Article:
Why we should think about end-of-life wishes | Renew | Repurpose

5 September 2016

Why we should think about end-of-life wishes

Hubby made a good choice when he was offered a third chemo. He declined. “The other two didn’t do much good,” he reasoned. That’s when the oncologist asked if we wanted a referral to hospice care.

We were hesitant. Isn’t it too soon for hospice care? I mean, after all, Hubby was planning to walk out of this appointment on his own two feet. No wheelchairs involved. Don’t you call in the hospice troops when your loved one has only a few days left?

 

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Photo credit: Pixabay

 

Even though I worked at the cancer center and had a general idea of what hospice care involved, I still carried the notion that they get involved once the patient has reached dire circumstances.

Unfortunately, too many people think this way.

I recently read a book, Being Mortal, by author and surgeon Atul Gawande who had assumed hospice care hastened death since hospice patients choose to forego treatment. In his book, though, Dr. Gawande cites studies that prove length of life is oftentimes extended for those who stop additional drastic surgeries or treatments. And it is often a good quality of life.

This certainly was the case with Hubby.

Dr. Gawande is now a proponent of having a written Advanced Directive because it encourages people to talk about what they want before a crisis occurs.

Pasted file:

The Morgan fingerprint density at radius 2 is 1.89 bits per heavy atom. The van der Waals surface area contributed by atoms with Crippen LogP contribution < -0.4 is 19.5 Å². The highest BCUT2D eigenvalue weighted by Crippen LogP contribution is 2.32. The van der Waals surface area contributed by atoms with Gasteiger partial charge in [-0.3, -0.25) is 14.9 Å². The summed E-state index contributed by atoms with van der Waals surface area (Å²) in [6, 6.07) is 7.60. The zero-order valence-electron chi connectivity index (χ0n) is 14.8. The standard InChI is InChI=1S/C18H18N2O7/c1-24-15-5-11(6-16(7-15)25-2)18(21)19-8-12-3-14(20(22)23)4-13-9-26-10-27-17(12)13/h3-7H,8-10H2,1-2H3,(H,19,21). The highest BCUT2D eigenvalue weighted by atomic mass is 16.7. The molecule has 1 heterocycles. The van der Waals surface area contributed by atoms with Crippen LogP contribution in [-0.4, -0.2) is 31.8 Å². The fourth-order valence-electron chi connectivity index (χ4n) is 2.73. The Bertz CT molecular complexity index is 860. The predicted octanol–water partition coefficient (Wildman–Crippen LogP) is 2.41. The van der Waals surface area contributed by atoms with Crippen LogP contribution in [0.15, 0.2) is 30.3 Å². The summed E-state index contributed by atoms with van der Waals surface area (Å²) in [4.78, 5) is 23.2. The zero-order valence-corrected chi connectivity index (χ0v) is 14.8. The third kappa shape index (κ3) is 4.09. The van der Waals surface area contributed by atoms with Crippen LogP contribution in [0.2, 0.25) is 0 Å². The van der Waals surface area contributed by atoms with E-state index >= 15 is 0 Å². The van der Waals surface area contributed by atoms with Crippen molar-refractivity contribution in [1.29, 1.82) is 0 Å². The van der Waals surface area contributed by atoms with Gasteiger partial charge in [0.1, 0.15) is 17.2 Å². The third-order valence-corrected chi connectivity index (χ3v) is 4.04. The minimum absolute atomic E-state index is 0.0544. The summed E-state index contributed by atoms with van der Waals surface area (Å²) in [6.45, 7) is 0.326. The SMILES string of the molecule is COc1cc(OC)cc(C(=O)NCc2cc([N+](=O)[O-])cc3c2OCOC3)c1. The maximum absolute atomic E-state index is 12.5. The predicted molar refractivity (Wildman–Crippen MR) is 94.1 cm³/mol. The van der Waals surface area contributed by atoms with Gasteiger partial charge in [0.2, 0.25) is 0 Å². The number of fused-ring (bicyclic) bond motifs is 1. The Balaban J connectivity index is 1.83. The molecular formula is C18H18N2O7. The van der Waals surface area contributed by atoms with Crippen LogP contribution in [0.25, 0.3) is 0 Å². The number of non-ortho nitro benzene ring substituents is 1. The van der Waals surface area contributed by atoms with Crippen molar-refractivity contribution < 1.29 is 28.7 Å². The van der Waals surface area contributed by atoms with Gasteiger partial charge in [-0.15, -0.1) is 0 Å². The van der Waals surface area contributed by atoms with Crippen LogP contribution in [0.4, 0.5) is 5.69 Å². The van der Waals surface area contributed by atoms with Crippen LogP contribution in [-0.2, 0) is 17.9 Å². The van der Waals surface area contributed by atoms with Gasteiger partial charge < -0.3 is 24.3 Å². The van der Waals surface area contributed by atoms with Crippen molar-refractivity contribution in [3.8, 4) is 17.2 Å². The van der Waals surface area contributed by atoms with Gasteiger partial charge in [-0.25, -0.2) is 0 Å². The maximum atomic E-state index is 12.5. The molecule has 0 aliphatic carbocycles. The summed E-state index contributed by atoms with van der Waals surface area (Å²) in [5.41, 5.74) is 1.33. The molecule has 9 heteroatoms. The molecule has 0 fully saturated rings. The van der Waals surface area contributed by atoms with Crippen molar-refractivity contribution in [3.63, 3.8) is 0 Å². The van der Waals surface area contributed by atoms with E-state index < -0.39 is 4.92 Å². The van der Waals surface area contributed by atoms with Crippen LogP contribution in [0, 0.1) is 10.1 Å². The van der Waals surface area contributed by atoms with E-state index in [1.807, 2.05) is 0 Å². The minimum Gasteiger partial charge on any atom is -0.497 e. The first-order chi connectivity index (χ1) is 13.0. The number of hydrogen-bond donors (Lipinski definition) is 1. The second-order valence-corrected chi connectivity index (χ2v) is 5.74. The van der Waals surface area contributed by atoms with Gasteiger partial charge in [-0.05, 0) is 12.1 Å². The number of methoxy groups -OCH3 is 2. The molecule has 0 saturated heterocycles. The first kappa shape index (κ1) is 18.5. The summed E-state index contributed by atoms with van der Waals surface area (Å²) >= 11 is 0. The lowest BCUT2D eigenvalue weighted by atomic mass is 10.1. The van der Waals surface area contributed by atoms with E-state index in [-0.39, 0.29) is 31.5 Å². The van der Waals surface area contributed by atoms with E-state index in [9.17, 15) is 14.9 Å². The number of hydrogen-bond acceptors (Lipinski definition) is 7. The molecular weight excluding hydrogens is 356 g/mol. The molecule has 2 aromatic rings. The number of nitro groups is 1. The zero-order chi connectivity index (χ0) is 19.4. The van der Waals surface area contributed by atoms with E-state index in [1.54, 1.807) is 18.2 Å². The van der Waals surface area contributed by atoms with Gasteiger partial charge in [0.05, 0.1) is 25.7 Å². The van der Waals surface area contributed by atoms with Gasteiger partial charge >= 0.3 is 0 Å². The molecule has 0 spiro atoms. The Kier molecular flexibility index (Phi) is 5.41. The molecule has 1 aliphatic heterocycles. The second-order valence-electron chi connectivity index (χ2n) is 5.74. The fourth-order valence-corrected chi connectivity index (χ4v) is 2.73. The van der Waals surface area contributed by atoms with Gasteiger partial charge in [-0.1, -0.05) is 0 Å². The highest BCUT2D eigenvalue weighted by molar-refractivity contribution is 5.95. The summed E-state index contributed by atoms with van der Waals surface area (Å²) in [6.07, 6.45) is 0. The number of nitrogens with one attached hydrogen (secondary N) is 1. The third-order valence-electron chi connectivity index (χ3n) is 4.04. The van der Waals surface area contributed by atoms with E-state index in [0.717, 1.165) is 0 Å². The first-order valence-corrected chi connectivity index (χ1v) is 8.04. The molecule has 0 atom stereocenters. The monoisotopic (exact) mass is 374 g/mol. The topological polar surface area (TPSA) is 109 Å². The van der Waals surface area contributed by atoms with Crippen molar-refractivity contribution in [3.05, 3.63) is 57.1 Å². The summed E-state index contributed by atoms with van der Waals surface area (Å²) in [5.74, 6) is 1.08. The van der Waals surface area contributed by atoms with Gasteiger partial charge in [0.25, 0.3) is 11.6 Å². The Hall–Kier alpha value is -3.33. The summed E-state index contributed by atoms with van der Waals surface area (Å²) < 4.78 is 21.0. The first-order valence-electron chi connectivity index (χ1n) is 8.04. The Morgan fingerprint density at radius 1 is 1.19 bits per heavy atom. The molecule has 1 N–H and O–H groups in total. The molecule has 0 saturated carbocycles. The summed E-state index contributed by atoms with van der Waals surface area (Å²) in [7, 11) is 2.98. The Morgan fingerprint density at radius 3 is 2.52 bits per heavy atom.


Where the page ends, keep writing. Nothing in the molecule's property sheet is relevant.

Gawande says that most end-of-life patients simply want to share memories and mend relationships and make their peace with God. They want to know that those left behind will be okay:

The discussion was what mattered most. … If end-of-life discussions were an experimental drug, the FDA would approve it.

Back when Gary was earning frequent flyer miles at the hospital, a kindly palliative care physician stopped by our room and engaged us in conversation about our children and Hubby’s career and other life experiences.

And in between, he asked the important questions. What do you understand your prognosis to be? How do you want to spend your time if your health worsens? Who do you want to make decisions if you can’t?

“What is your greatest concern about what the future holds,” he asked my husband.

Without hesitation, Hubby pointed at me and said, “Leaving her behind.”

We didn’t think Gary was dying that night. But to have the conversation about death and dying and the terminal patient’s wishes clear and on paper with his signature – this took a tremendous load off my mind as the caregiver.

Dr. Gawande writes in Being Mortal (an interesting read, by the way):

Endings matter, not just for the person but, perhaps even more, for the ones left behind.

I so agree with this. Hubby’s last couple months were an exceptionally sweet time. His dry humor was still in place. (He said to a friend who stopped by: “It sure is hard to die with so many people visiting.” Yep, that was Hubby.) His pain was under control; we said everything we needed to say to each other; we were steeped in unexplainable peace.

And that all mattered to me. Immensely.

* * *

What about you? Even if you’re not a terminally ill patient, have you completed an Advanced Directive? Do you feel educated enough about hospice care should it ever come to that for you or a loved one? (Here’s an earlier blog about services and support offered by hospice care: “How to know if hospice care is right for your loved one.”)

P.S. If you found this post informative or know of someone who could benefit from it, please share, tweet or pin.

11 Comments
  • Margaret says:

    Your journey is almost a mirror image of mine and my husbands. The doctor talking to us about hospice was a shock to us as we thought we had lots of time left, but it turned out to be an amazing experience the nurses are the most caring people I have ever met and they prepare you so well, with pain management Keith and I were able to fully enjoy the time we had left together and talk over what would happen with both of our children. Thank you for your beautiful post